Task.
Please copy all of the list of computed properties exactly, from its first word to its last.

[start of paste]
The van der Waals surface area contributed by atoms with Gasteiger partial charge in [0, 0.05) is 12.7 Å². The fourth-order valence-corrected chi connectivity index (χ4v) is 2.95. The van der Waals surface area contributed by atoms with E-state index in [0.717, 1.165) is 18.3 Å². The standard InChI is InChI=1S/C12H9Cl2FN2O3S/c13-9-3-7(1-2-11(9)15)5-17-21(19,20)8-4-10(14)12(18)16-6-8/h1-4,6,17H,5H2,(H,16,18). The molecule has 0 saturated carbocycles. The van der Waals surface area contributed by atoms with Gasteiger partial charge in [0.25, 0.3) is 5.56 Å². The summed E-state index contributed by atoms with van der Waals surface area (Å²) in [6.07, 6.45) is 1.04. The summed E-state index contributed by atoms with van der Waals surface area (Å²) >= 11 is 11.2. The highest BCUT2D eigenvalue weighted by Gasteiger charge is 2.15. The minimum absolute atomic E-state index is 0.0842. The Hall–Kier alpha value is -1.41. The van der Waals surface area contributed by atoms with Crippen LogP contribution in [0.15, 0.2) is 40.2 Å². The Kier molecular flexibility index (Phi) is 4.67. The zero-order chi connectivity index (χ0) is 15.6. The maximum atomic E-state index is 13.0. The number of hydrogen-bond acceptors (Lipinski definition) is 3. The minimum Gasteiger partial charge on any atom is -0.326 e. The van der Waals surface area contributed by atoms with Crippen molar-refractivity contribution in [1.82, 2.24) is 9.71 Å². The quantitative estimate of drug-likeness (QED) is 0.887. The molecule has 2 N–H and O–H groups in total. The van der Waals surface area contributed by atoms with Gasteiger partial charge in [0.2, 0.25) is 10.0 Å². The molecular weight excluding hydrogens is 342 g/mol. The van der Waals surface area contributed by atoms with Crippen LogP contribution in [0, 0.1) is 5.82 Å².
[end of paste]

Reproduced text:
The van der Waals surface area contributed by atoms with Gasteiger partial charge in [0, 0.05) is 12.7 Å². The fourth-order valence-corrected chi connectivity index (χ4v) is 2.95. The van der Waals surface area contributed by atoms with E-state index in [0.717, 1.165) is 18.3 Å². The standard InChI is InChI=1S/C12H9Cl2FN2O3S/c13-9-3-7(1-2-11(9)15)5-17-21(19,20)8-4-10(14)12(18)16-6-8/h1-4,6,17H,5H2,(H,16,18). The molecule has 0 saturated carbocycles. The van der Waals surface area contributed by atoms with Gasteiger partial charge in [0.25, 0.3) is 5.56 Å². The summed E-state index contributed by atoms with van der Waals surface area (Å²) in [6.07, 6.45) is 1.04. The summed E-state index contributed by atoms with van der Waals surface area (Å²) >= 11 is 11.2. The highest BCUT2D eigenvalue weighted by Gasteiger charge is 2.15. The minimum absolute atomic E-state index is 0.0842. The Hall–Kier alpha value is -1.41. The van der Waals surface area contributed by atoms with Crippen LogP contribution in [0.15, 0.2) is 40.2 Å². The Kier molecular flexibility index (Phi) is 4.67. The zero-order chi connectivity index (χ0) is 15.6. The maximum atomic E-state index is 13.0. The number of hydrogen-bond acceptors (Lipinski definition) is 3. The minimum Gasteiger partial charge on any atom is -0.326 e. The van der Waals surface area contributed by atoms with Crippen molar-refractivity contribution in [1.82, 2.24) is 9.71 Å². The quantitative estimate of drug-likeness (QED) is 0.887. The molecule has 2 N–H and O–H groups in total. The van der Waals surface area contributed by atoms with Gasteiger partial charge in [0.2, 0.25) is 10.0 Å². The molecular weight excluding hydrogens is 342 g/mol. The van der Waals surface area contributed by atoms with Crippen LogP contribution in [0, 0.1) is 5.82 Å².